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Carolina Panthers’ Christian McCaffrey Is White Lightning

Undervalued throughout his career, Christian McCaffrey's proving the haters wrong with every NFL yard gained and every NFL pass caught.

  

Back in the day, it was common and accepted that when an NFL sports announcer or NBA coach described an athlete, it would generally involve his race or cultural upbringing in some manner. Considering the arcane manner in which prior generations spoke of race and class in America, some of these names are what we would all call “problematic” in 2018. 

It wasn’t a big deal when they called Larry Bird the “Hick from French Lick”.  These days that would cause something of a stir, but back in the day no one so much as batted an eye at what amounted to a borderline racial slur. 

As far as the NBA was concerned, publicizing Bird’s humble background as he skyrocketed to being one of the most popular stars in American sports history, served to bolster the league among white fans who started to complain that the game was becoming too black. Bird provided the white face for marketing and PR agencies to both capitalize on, while Magic Johnson provided the opposing foil that was tailor-made for a country still being shaped by racial insensibilities.

In a white supremacist power structure, it’s rare that we come across a situation in which a white male is at a disadvantage because of racist notions. As black players became the standard bearers in both the NFL and the NBA at the premier athletic positions, some white players found themselves being miss-scouted or under-scouted simply because of the color of their skin. Make no mistake, Carolina Panthers running back Christian McCaffrey had been victimized by this line of thinking in the past.


Picture that, a white person being disadvantaged in a system created for him or her to thrive in!  The physical nature of African-Americans has been treated as something almost mythical since before the birth of every person reading this article, and their great grandfathers as well.


During a 2014 study conducted by University of Connecticut sociologist Matthew Hughley, participants were asked which individuals were more likely to perform a list of superhuman feats, and a list of everyday feats, and were shown photos of black people and of white people. Blacks were chosen as being more likely accomplish a superhuman feat, such as being more likely to lift a tank, by 65 percent of participants.  While only 46 percent picked a black person to be able to perform commonplace tasks.

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Another survey that quizzed nurses of all races suggested that they all believed black people felt less painless sensitive to pain than white patients. Each of these statements are rather ridiculous on their face for anyone living in a world based on scientific facts and reasoning. However, many in the United States of America have been raised and reared in a philosophy that is the most irrational philosophy of them all, racism.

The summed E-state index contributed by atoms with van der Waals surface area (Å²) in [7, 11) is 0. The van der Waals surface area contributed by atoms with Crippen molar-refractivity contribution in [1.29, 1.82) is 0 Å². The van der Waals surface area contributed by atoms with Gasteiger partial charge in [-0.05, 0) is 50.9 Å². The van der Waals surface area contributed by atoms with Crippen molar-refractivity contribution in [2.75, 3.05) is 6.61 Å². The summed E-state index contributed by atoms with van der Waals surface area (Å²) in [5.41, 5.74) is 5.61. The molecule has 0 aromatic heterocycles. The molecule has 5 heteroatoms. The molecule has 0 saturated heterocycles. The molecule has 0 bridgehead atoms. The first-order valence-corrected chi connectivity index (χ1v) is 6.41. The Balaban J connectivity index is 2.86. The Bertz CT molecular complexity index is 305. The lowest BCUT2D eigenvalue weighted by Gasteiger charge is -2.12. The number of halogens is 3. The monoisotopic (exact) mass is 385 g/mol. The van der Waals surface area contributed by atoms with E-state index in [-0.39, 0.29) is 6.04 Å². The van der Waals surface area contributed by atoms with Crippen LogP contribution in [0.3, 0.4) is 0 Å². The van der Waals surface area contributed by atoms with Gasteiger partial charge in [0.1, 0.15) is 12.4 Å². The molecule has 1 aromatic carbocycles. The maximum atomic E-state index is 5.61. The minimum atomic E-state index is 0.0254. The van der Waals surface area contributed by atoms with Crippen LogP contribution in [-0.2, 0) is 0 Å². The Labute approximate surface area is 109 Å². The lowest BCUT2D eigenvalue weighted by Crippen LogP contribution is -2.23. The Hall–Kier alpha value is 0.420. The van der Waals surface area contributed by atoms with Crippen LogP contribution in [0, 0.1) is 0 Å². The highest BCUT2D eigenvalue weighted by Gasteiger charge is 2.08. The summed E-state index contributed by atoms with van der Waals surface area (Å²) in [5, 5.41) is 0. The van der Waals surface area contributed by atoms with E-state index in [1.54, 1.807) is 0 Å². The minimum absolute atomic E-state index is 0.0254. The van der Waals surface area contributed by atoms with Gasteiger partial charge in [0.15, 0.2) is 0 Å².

Because of the belief in the animalistic nature of black people, if only to rationalize forcing human beings into bondage, there are still otherwise great American white folk who believe in ridiculously racist things. Back in  2015, current Carolina Panthers standout running back Christian McCaffrey was at Stanford University in his sophomore season, racking up a Herculean 2,664 yard and 13 touchdowns.  His Heisman trophy candidate was hotly contested on the cable sports channels of the day. 


Michael Wilbon of ESPN said while he would vote for McCaffery to win the Heisman trophy if he had a vote, but also believed McCaffery would not win because of his race. McCaffrey would finish second in Heisman voting in 2015, the following year he would finish 9th in Heisman voting after a junior year where he tallied 1,913 yards from scrimmage.

Though many would refute the claim, McCaffrey himself would speak out on the matter at the time. 


“When you read about white athletes these days and white skill possession receivers specifically, one word you’ll always find is tough,” McCaffrey told the publication. “You’ll rarely see explosive, athletic, stuff like that. … You get a little bit upset: ‘I ran the same 40 as this guy, and you’re calling him … .’ People do the eye test and underestimate me, so I do play with a chip on my shoulder.”